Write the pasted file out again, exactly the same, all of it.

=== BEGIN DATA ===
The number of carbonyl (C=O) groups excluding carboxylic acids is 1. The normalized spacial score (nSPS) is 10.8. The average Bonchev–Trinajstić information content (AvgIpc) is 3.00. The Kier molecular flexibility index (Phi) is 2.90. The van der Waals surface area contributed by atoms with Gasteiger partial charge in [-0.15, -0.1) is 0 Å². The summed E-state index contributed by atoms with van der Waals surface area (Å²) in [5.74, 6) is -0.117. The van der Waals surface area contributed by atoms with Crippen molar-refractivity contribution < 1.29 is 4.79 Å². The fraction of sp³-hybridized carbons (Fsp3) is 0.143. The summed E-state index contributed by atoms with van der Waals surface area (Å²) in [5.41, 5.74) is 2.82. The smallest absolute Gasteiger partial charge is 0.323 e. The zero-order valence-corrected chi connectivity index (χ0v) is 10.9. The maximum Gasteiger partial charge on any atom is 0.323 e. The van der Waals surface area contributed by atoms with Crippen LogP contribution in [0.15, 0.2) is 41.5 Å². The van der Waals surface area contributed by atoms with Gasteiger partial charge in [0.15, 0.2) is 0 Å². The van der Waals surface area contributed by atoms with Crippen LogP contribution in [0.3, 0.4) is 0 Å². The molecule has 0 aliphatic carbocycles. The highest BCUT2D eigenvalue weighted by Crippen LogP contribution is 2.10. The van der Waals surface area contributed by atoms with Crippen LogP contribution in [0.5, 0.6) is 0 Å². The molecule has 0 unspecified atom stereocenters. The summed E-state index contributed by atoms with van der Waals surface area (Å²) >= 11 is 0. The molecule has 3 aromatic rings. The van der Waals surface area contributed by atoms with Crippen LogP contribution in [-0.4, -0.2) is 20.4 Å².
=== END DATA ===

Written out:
The number of carbonyl (C=O) groups excluding carboxylic acids is 1. The normalized spacial score (nSPS) is 10.8. The average Bonchev–Trinajstić information content (AvgIpc) is 3.00. The Kier molecular flexibility index (Phi) is 2.90. The van der Waals surface area contributed by atoms with Gasteiger partial charge in [-0.15, -0.1) is 0 Å². The summed E-state index contributed by atoms with van der Waals surface area (Å²) in [5.74, 6) is -0.117. The van der Waals surface area contributed by atoms with Crippen molar-refractivity contribution < 1.29 is 4.79 Å². The fraction of sp³-hybridized carbons (Fsp3) is 0.143. The summed E-state index contributed by atoms with van der Waals surface area (Å²) in [5.41, 5.74) is 2.82. The smallest absolute Gasteiger partial charge is 0.323 e. The zero-order valence-corrected chi connectivity index (χ0v) is 10.9. The maximum Gasteiger partial charge on any atom is 0.323 e. The van der Waals surface area contributed by atoms with Crippen LogP contribution in [0.15, 0.2) is 41.5 Å². The van der Waals surface area contributed by atoms with Gasteiger partial charge in [0.15, 0.2) is 0 Å². The van der Waals surface area contributed by atoms with Crippen LogP contribution in [0.3, 0.4) is 0 Å². The molecule has 0 aliphatic carbocycles. The highest BCUT2D eigenvalue weighted by Crippen LogP contribution is 2.10. The van der Waals surface area contributed by atoms with Crippen LogP contribution in [0.5, 0.6) is 0 Å². The molecule has 0 unspecified atom stereocenters. The summed E-state index contributed by atoms with van der Waals surface area (Å²) >= 11 is 0. The molecule has 3 aromatic rings. The van der Waals surface area contributed by atoms with Crippen LogP contribution in [-0.4, -0.2) is 20.4 Å².